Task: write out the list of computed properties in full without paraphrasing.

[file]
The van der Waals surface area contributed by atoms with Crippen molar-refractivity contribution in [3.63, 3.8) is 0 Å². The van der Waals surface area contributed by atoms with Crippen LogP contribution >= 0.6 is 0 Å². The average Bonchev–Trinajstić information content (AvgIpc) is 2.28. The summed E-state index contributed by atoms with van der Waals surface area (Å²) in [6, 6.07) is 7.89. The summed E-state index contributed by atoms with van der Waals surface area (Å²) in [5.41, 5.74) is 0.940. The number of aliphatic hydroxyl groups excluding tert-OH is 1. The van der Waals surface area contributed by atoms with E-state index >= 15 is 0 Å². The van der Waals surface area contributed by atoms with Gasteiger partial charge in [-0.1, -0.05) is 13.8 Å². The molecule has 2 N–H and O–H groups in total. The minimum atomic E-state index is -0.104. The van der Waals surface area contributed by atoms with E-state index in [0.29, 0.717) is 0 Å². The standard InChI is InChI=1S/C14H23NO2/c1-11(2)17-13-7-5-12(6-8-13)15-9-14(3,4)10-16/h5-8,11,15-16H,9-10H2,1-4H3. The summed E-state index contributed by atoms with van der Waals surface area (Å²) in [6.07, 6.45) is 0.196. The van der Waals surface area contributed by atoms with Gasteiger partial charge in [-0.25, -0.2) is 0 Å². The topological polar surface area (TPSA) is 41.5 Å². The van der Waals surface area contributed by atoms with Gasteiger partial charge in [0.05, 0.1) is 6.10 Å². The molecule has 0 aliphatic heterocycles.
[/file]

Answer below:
The van der Waals surface area contributed by atoms with Crippen molar-refractivity contribution in [3.63, 3.8) is 0 Å². The van der Waals surface area contributed by atoms with Crippen LogP contribution >= 0.6 is 0 Å². The average Bonchev–Trinajstić information content (AvgIpc) is 2.28. The summed E-state index contributed by atoms with van der Waals surface area (Å²) in [6, 6.07) is 7.89. The summed E-state index contributed by atoms with van der Waals surface area (Å²) in [5.41, 5.74) is 0.940. The number of aliphatic hydroxyl groups excluding tert-OH is 1. The van der Waals surface area contributed by atoms with E-state index >= 15 is 0 Å². The van der Waals surface area contributed by atoms with Gasteiger partial charge in [-0.1, -0.05) is 13.8 Å². The molecule has 2 N–H and O–H groups in total. The minimum atomic E-state index is -0.104. The van der Waals surface area contributed by atoms with E-state index in [0.29, 0.717) is 0 Å². The standard InChI is InChI=1S/C14H23NO2/c1-11(2)17-13-7-5-12(6-8-13)15-9-14(3,4)10-16/h5-8,11,15-16H,9-10H2,1-4H3. The summed E-state index contributed by atoms with van der Waals surface area (Å²) in [6.07, 6.45) is 0.196. The van der Waals surface area contributed by atoms with Gasteiger partial charge in [-0.25, -0.2) is 0 Å². The topological polar surface area (TPSA) is 41.5 Å². The van der Waals surface area contributed by atoms with Gasteiger partial charge in [0.05, 0.1) is 6.10 Å². The molecule has 0 aliphatic heterocycles.